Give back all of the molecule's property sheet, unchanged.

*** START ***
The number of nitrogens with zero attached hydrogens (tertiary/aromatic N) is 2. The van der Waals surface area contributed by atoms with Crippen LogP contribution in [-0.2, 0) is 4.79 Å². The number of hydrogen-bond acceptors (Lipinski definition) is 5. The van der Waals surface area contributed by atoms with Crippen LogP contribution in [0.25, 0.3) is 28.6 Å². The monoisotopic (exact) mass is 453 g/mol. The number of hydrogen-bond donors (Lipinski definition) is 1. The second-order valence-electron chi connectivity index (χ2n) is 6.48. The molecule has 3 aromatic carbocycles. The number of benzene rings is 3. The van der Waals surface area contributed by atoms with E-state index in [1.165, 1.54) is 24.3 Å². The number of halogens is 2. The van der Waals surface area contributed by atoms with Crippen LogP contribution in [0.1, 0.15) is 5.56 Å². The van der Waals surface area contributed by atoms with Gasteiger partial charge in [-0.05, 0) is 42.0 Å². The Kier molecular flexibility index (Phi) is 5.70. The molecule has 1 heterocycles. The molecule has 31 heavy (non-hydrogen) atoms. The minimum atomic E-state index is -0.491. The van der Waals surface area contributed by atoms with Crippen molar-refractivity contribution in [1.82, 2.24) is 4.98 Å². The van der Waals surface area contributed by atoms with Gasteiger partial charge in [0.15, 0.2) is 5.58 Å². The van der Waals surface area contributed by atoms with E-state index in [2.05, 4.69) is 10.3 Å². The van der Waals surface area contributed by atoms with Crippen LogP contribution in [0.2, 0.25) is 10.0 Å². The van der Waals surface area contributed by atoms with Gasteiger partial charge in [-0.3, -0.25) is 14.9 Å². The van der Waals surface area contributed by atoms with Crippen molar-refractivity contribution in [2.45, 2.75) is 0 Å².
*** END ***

The number of nitrogens with zero attached hydrogens (tertiary/aromatic N) is 2. The van der Waals surface area contributed by atoms with Crippen LogP contribution in [-0.2, 0) is 4.79 Å². The number of hydrogen-bond acceptors (Lipinski definition) is 5. The van der Waals surface area contributed by atoms with Crippen LogP contribution in [0.25, 0.3) is 28.6 Å². The monoisotopic (exact) mass is 453 g/mol. The number of hydrogen-bond donors (Lipinski definition) is 1. The second-order valence-electron chi connectivity index (χ2n) is 6.48. The molecule has 3 aromatic carbocycles. The number of benzene rings is 3. The van der Waals surface area contributed by atoms with E-state index in [1.165, 1.54) is 24.3 Å². The number of halogens is 2. The van der Waals surface area contributed by atoms with Crippen LogP contribution in [0.1, 0.15) is 5.56 Å². The van der Waals surface area contributed by atoms with Gasteiger partial charge in [-0.05, 0) is 42.0 Å². The Kier molecular flexibility index (Phi) is 5.70. The molecule has 1 heterocycles. The molecule has 31 heavy (non-hydrogen) atoms. The minimum atomic E-state index is -0.491. The van der Waals surface area contributed by atoms with Crippen molar-refractivity contribution in [1.82, 2.24) is 4.98 Å². The van der Waals surface area contributed by atoms with Gasteiger partial charge in [0.15, 0.2) is 5.58 Å². The van der Waals surface area contributed by atoms with E-state index in [2.05, 4.69) is 10.3 Å². The van der Waals surface area contributed by atoms with Crippen LogP contribution in [0.2, 0.25) is 10.0 Å². The van der Waals surface area contributed by atoms with Gasteiger partial charge in [-0.3, -0.25) is 14.9 Å². The van der Waals surface area contributed by atoms with Crippen molar-refractivity contribution in [2.45, 2.75) is 0 Å².